However, when reading further into Dewey’s article, we also see that there is a second side to this situation which he calls “interaction.” Philip Jackson might have called this “experienced curriculum.” This is part of the development of our students over which we, as teachers, have no control. “The environment, …, is whatever conditions interact with personal needs, desires, purposes and capacities to create the experience which is had.” page 44 I have control over the environment that I create within my classroom. I can create a setting and circumstances of learning through my lessons and activities but the experience is ultimately created by the mixing of that which I create and what my students bring to the classroom with them. (Which means that I should perhaps reword my reflective questions from above…)
Dewey continues by stating that the educator has “the duty of determining that environment which will interact with the existing capacities and needs of those taught to create a worth-while experience” page 45. Although I agree with this statement, it is especially disheartening to me because as Sir Ken said in his video, I have 27 students with very little in common but their age. They each come to me with different experiences, different stories, different strengths and different interests. How am I to create one environment to interact with each of these individuals to create a “worth-while experience?” How am I to ensure that my students learn the curriculum that they must because they are in the third grade?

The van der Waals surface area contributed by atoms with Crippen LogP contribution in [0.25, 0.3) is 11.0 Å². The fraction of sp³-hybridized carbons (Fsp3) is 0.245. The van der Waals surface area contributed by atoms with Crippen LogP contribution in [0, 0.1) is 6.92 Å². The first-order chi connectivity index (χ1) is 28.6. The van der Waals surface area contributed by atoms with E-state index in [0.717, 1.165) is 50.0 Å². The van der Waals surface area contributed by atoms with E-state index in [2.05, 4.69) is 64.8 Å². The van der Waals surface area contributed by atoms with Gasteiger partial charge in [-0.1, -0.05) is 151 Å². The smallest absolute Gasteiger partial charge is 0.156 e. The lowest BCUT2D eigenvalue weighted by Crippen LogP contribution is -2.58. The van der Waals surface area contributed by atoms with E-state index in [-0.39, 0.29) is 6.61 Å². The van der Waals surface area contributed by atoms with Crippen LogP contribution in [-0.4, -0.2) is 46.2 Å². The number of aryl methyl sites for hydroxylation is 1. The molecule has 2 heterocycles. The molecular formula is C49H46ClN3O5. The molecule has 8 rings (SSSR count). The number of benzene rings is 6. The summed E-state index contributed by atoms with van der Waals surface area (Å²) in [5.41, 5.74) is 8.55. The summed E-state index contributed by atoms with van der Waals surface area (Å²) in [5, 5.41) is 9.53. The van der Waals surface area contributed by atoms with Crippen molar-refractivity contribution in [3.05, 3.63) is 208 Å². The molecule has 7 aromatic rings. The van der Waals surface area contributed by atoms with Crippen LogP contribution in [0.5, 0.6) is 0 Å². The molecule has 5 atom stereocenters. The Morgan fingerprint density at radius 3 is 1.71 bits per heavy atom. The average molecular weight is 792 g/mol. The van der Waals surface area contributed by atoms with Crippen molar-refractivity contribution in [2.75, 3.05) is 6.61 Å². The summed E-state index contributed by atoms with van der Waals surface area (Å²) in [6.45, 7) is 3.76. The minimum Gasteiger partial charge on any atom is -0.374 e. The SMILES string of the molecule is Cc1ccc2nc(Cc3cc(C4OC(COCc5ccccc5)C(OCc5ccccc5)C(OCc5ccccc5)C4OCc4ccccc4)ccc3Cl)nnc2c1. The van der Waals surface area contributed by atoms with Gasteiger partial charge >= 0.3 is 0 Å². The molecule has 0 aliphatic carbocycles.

Further, Dewey introduces the idea of collateral learning – the “formation of enduring attitudes [and] of likes and dislikes” which “may be and often is much more important than the spelling lesson or lesson in geography or history that is learned. For these attitudes are fundamentally what count in the future. The most important attitude that can be formed is that of desire to go on learning.” page 48. This is, what I feel, should be the ultimate goal of education. However, with all the differences in abilities, interests, histories, likes and dislikes and so many students with so little time, I wonder how I am to achieve this? Is there one right way? I think not. What worked last year does not work with this group. Where do I find the time and the answers? Emily Pacini, in her blog post on Collateral Learning writes the following:
“A point not to be ignored is that fact that collateral learning is collateral because of the fact that it occurs as a result of a given stimuli. Without that initial spark, it does not exist by the very definition of the word. What that tells us as educators is that one experience flows from another, so that learning a concrete set of knowledge can lead to the formation of less tangible qualities within an individual. Dictated ways of learning can lead to self-generating principles.”
Perhaps then, the lessons in which I engage my students, although one lesson with one or a few methods will lead to my students self-generating their own learning outside the walls of my classroom… I really enjoyed reading this article. However, it seems that the more I read for this class, the more questions I have! So, I will keep questioning, keep reading, keep searching and keep teaching.